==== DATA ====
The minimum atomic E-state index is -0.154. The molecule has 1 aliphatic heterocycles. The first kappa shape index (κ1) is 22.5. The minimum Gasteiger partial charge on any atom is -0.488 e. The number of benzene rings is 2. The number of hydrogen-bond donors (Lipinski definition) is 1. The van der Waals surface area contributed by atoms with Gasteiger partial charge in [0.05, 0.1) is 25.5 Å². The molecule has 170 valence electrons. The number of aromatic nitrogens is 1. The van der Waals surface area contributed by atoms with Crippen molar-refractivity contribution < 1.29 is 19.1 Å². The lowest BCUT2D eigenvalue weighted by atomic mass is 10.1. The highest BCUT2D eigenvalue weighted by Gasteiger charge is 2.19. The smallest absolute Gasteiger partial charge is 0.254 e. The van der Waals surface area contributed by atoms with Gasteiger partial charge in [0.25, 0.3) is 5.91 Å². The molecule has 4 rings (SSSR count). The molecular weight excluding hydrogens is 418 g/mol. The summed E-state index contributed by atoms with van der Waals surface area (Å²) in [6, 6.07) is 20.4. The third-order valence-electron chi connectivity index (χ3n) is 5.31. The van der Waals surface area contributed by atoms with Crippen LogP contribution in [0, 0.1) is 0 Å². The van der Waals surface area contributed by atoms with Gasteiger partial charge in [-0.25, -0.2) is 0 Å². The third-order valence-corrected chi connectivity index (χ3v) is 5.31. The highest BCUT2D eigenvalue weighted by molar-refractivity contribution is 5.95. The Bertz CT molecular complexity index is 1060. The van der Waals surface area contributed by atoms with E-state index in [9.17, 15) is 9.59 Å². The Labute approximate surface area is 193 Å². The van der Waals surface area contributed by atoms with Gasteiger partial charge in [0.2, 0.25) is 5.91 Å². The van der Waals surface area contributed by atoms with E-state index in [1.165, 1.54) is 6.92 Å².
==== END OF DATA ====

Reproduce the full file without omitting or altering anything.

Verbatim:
The minimum atomic E-state index is -0.154. The molecule has 1 aliphatic heterocycles. The first kappa shape index (κ1) is 22.5. The minimum Gasteiger partial charge on any atom is -0.488 e. The number of benzene rings is 2. The number of hydrogen-bond donors (Lipinski definition) is 1. The van der Waals surface area contributed by atoms with Gasteiger partial charge in [0.05, 0.1) is 25.5 Å². The molecule has 170 valence electrons. The number of aromatic nitrogens is 1. The van der Waals surface area contributed by atoms with Crippen molar-refractivity contribution < 1.29 is 19.1 Å². The lowest BCUT2D eigenvalue weighted by atomic mass is 10.1. The highest BCUT2D eigenvalue weighted by Gasteiger charge is 2.19. The smallest absolute Gasteiger partial charge is 0.254 e. The van der Waals surface area contributed by atoms with Gasteiger partial charge in [0.25, 0.3) is 5.91 Å². The molecule has 4 rings (SSSR count). The molecular weight excluding hydrogens is 418 g/mol. The summed E-state index contributed by atoms with van der Waals surface area (Å²) in [6, 6.07) is 20.4. The third-order valence-electron chi connectivity index (χ3n) is 5.31. The van der Waals surface area contributed by atoms with Crippen LogP contribution in [0, 0.1) is 0 Å². The van der Waals surface area contributed by atoms with Gasteiger partial charge in [-0.25, -0.2) is 0 Å². The third-order valence-corrected chi connectivity index (χ3v) is 5.31. The highest BCUT2D eigenvalue weighted by molar-refractivity contribution is 5.95. The Bertz CT molecular complexity index is 1060. The van der Waals surface area contributed by atoms with E-state index in [9.17, 15) is 9.59 Å². The Labute approximate surface area is 193 Å². The van der Waals surface area contributed by atoms with Gasteiger partial charge in [0.2, 0.25) is 5.91 Å². The van der Waals surface area contributed by atoms with E-state index in [1.165, 1.54) is 6.92 Å².